By a strange quirk of fate the Korean Peninsula is once more becoming a fracture zone between two ways of viewing the world. And the Korean people will be the first victims.

But they won’t be the only ones.


I think he's referring to the irredentists moving to the US by the millions and turning it into Mexico. Midwesterners may also wake up and realize there is no point in joining the military to maintain American hegemony in a way that suits coastal elites who hate them. Repealing DADT will likely hasten that process.

Anonymous said...

"Indeed, blood relationships scarcely matter at all in the West, except within the confines of the nuclear family—and even that last bastion has fallen for almost half of all adults."

Gene-culture coevolution.

If the source of that change in the West has been mostly cultural pressure then if that cultural pressure declines things will bounce back to a more natural state.

If most of that cultural pressure expressed overseas comes from US hegemony then the collapse of US hegemony as a result of economic forces will see the decline of that cultural pressure and a similar - and imo much quicker - bounce-back to a more natural state.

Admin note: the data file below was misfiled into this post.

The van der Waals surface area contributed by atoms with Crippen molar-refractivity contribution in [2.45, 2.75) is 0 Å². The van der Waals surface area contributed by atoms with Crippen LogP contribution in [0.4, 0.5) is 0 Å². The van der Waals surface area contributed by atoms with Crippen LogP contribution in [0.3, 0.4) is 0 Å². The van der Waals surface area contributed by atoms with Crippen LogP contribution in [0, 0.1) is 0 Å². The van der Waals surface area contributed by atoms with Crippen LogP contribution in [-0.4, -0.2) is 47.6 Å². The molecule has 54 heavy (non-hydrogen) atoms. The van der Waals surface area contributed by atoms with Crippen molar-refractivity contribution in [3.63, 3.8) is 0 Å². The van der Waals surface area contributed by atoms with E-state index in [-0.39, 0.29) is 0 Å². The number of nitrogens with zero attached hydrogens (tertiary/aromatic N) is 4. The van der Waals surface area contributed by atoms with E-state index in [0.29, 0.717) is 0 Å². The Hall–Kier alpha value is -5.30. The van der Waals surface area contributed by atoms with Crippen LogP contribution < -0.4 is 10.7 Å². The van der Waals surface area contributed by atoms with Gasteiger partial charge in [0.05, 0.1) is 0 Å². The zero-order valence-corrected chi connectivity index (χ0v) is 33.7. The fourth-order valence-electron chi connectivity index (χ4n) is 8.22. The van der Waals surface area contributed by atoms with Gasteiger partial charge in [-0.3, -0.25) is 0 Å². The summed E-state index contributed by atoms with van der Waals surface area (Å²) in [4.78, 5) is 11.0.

It should be plain within 2-3 years if the US hegemony is going down so i think North Korea can just wait and see. If US hegemony does go down then South Korea and North Korea will move towards a rapprochement because of the threat from China.

Peter Frost said...

Mark,

If North Korea unilaterally invades the South, the Americans will move in and it will be game over. China will remain neutral if North Korea is clearly the aggressor.

But there are other scenarios. I will discuss them in my next post.

John,

I meant that the Korean people will not be the only victims.

The new Cold War will play out within parts of the West. As for the United States, I'm very skeptical. Part of the problem in the U.S. is that the term "nationalism" has been redefined as a series of "propositions" that anyone can adhere to (or claim to ahdere to). So you have a choice that really isn't a choice, i.e., between post-nationalism and propositional nationalism -- which is really the same thing.

Chinese policy-makers range from hardline nationalits to post-national globalists. Most can be called "moderate nationalists" i.e., they are wary of American intentions and want to maintain China's territorial integrity, but they are largely indifferent to cultural and demographic issues.